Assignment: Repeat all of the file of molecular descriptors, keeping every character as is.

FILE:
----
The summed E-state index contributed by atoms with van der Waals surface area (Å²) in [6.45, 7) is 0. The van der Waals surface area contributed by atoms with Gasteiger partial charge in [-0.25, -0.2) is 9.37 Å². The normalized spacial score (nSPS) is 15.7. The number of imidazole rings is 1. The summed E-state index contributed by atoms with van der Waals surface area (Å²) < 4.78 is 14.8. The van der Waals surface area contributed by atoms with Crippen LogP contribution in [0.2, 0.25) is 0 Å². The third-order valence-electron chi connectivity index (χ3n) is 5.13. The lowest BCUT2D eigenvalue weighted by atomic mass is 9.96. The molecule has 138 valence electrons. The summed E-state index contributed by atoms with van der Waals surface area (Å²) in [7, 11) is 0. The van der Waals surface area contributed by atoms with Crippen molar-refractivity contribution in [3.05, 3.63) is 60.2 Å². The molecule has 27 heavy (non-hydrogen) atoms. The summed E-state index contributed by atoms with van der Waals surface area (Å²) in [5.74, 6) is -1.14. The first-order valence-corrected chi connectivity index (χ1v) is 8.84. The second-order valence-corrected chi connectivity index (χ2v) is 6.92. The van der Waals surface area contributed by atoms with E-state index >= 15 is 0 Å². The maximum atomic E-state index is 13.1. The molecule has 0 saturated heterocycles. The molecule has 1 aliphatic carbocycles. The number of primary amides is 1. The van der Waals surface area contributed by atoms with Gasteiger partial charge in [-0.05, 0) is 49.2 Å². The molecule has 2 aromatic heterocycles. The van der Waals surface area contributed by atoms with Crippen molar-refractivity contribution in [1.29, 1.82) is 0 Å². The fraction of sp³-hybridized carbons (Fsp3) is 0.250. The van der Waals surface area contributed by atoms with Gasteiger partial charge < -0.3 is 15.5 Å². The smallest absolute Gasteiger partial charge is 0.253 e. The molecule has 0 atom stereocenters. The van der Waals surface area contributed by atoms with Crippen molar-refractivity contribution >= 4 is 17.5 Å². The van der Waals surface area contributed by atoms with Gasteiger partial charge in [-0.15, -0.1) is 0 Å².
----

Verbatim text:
The summed E-state index contributed by atoms with van der Waals surface area (Å²) in [6.45, 7) is 0. The van der Waals surface area contributed by atoms with Gasteiger partial charge in [-0.25, -0.2) is 9.37 Å². The normalized spacial score (nSPS) is 15.7. The number of imidazole rings is 1. The summed E-state index contributed by atoms with van der Waals surface area (Å²) < 4.78 is 14.8. The van der Waals surface area contributed by atoms with Crippen LogP contribution in [0.2, 0.25) is 0 Å². The third-order valence-electron chi connectivity index (χ3n) is 5.13. The lowest BCUT2D eigenvalue weighted by atomic mass is 9.96. The molecule has 138 valence electrons. The summed E-state index contributed by atoms with van der Waals surface area (Å²) in [7, 11) is 0. The van der Waals surface area contributed by atoms with Crippen molar-refractivity contribution in [3.05, 3.63) is 60.2 Å². The molecule has 27 heavy (non-hydrogen) atoms. The summed E-state index contributed by atoms with van der Waals surface area (Å²) in [5.74, 6) is -1.14. The first-order valence-corrected chi connectivity index (χ1v) is 8.84. The second-order valence-corrected chi connectivity index (χ2v) is 6.92. The van der Waals surface area contributed by atoms with E-state index >= 15 is 0 Å². The maximum atomic E-state index is 13.1. The molecule has 0 saturated heterocycles. The molecule has 1 aliphatic carbocycles. The number of primary amides is 1. The van der Waals surface area contributed by atoms with Gasteiger partial charge in [-0.05, 0) is 49.2 Å². The molecule has 2 aromatic heterocycles. The van der Waals surface area contributed by atoms with Crippen molar-refractivity contribution in [1.29, 1.82) is 0 Å². The fraction of sp³-hybridized carbons (Fsp3) is 0.250. The van der Waals surface area contributed by atoms with Gasteiger partial charge < -0.3 is 15.5 Å². The smallest absolute Gasteiger partial charge is 0.253 e. The molecule has 0 atom stereocenters. The van der Waals surface area contributed by atoms with Crippen molar-refractivity contribution >= 4 is 17.5 Å². The van der Waals surface area contributed by atoms with Gasteiger partial charge in [-0.15, -0.1) is 0 Å².